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Original Issue

Whatever Works

Doris McCollow, an otherwise saintly Minneapolis homemaker,
robbed my Celtics of the 1985 NBA title, the Lakers rallying
whenever she'd descend to the basement, tray in hand, to surprise
her son Mike and me with 7-Up and popcorn. The cause-and-effect
was unmistakable, and forever after Mike--on hearing her first
tentative footfall on the stairs--would profanely forbid his
mother to enter, insisting she leave the tray outside the door,
prison-style, before silently withdrawing on tiptoe.

But then most fans really are prisoners, held captive to manifold
superstitions while watching games. Who among us hasn't, for
instance, been held hostage by a Leak Streak, in which your team
always--and only--scores while you're immobilized at the urinal?

A Dallas Stars fan with the screen name PNLTBX admits, on a
message board devoted to the team, that he won't hesitate to take
prisoners and banish a Leak-Streaking buddy to the bathroom until
a goal is scored. (PeNaLTy BoX, indeed.)

And what of the Leak Streak's diametric (and diuretic) opposite,
the Kidney Stonewall? "If it's a [TV] game and we're staying
close, I won't get up to pee," writes seesred, an Arizona
Cardinals fan, posting in the cyber-Siberia of a Cards' fan
website. Moreover, says seesred, "if my wife is out of the room
when they're on a roll, she can't come back in. If they're doing
great while she's with me, she can't leave."

And Red's wife is one of the lucky ones. "I am made to watch the
game from the basement of my dorm, away from anyone," vents Chris
From Scranton, a Sixers fan with notoriously bad game-day juju,
posting on the team's official site. "And if that fails, I must
leave the building until the game is over."

If that fails, Chris presumably gets an Atomic Wedgie, for
nothing is more fraught with mojo than a sports fan's underwear.
And so a Kansas City man named Ron Bulen wears, for every
Pittsburgh Steelers game, black briefs whose white tag says win
in black Sharpie. Bulen is just one of many fans seeking an
elusive, elasticized Holey Grail: undefeated undies.

Which raises a question that should resonate with all fans: Which
is more vital to the Steelers' fortunes--Hines Ward or ... worn
Hanes? Or put another way: Do these relics really help?

The answer, of course, is: They can't hurt. More to the point,
forsaking them might lead to disaster. "It was my fault the
Badgers lost to UNLV," a Wisconsin football fan called Door
County Badger confesses (on of the recent
Saturday that he unaccountably neglected, for the first time in
memory, to turn on the red-and-white lights in his basement.

Red Sox fans can't afford to be so careless. On serpentine
Storrow Drive in Boston, on the approach to Fenway Park, the road
sign that warns reverse curve is repeatedly revised to read
REVERSE CURSE. This is less vandalism than exorcism.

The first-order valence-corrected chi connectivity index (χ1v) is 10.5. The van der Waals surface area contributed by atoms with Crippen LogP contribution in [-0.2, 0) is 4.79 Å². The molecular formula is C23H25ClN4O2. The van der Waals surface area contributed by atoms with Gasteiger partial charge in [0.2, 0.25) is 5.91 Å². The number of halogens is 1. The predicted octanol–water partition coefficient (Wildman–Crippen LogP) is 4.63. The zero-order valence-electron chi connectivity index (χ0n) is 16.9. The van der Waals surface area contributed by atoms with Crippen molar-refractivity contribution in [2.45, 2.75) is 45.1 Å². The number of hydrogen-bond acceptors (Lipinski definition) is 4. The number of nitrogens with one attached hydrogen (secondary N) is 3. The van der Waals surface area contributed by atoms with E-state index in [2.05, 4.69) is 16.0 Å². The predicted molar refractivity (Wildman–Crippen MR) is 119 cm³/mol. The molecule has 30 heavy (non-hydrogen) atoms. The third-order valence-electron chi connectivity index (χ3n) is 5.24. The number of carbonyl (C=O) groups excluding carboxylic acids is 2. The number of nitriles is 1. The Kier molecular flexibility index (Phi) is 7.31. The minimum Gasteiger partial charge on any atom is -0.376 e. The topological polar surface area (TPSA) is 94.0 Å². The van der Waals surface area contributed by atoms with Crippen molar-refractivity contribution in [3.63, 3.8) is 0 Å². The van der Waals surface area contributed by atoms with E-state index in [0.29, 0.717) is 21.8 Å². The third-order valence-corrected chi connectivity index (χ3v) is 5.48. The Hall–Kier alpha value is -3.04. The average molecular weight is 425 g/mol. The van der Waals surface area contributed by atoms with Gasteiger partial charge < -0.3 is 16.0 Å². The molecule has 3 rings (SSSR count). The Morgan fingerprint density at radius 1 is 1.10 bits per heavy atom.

But then sports is not a religion. It's an
irreligion--paganism--which explains all the goats. You know
that Cubs fan and Billy Goat Tavern owner William Sianis cursed
the Cubs in 1945 after his pet billy goat was denied entry to
Wrigley Field for the World Series against the Tigers. Last
month three Cubs fans brought a leashed goat to Minute Maid Park
in Houston and were likewise denied entry, dooming the Astros in
their divisional race with Chicago.

Even that was insufficient insurance, which is why, on his own
Cubs devotional website, one Al Yellon wrote during the pennant
drive: "I have been doing this at work for the last few weeks,
and it's worked surprisingly well. My coworkers say, 'How about
those Cubs?' and I say in return, 'They suck!' And when I do
that, they win." Fair enough. But what's truly inspirational--or
deeply disturbing--about Al is his professed plan, hinted at in
the very next sentence, to begin calling into work on his days
off to announce that the Cubs suck.

Foreign fans are just like us. They put their pants on one leg at
a time. But then they leave them on for six weeks. "I haven't
changed my pants since the win over Argentina," a British soccer
fan called kc posted on the BBC website, several weeks into the
last World Cup. "And I won't until we either win it or get
knocked out." England was knocked out. Literally.

Kelley Allison is a grown woman who has worn the same sweatshirt
for all Steelers games since she was five. "The waistband now
rests above my belly button and the sleeve bands just below my
elbows," she posts on one of the web's myriad Steelers sites. "I
look pretty silly, but when I don't wear it, they always lose."

Kelley, we have just the guy for you. His screen name is
azcardsfan1616, and he claims full responsibility for his team's
swoon last season. "When me and my girlfriend used to listen to
the games, the Cards were 4-2," he posts on a Cardinals bulletin
board. "When we broke up, they lost 8 of the last 9."

Naturally, 1616 did the right thing. "I was trying to get her
back," he assures his fellow fans. "Just to finish the season."


Most fans really are prisoners, held captive to manifold
superstitions while watching games.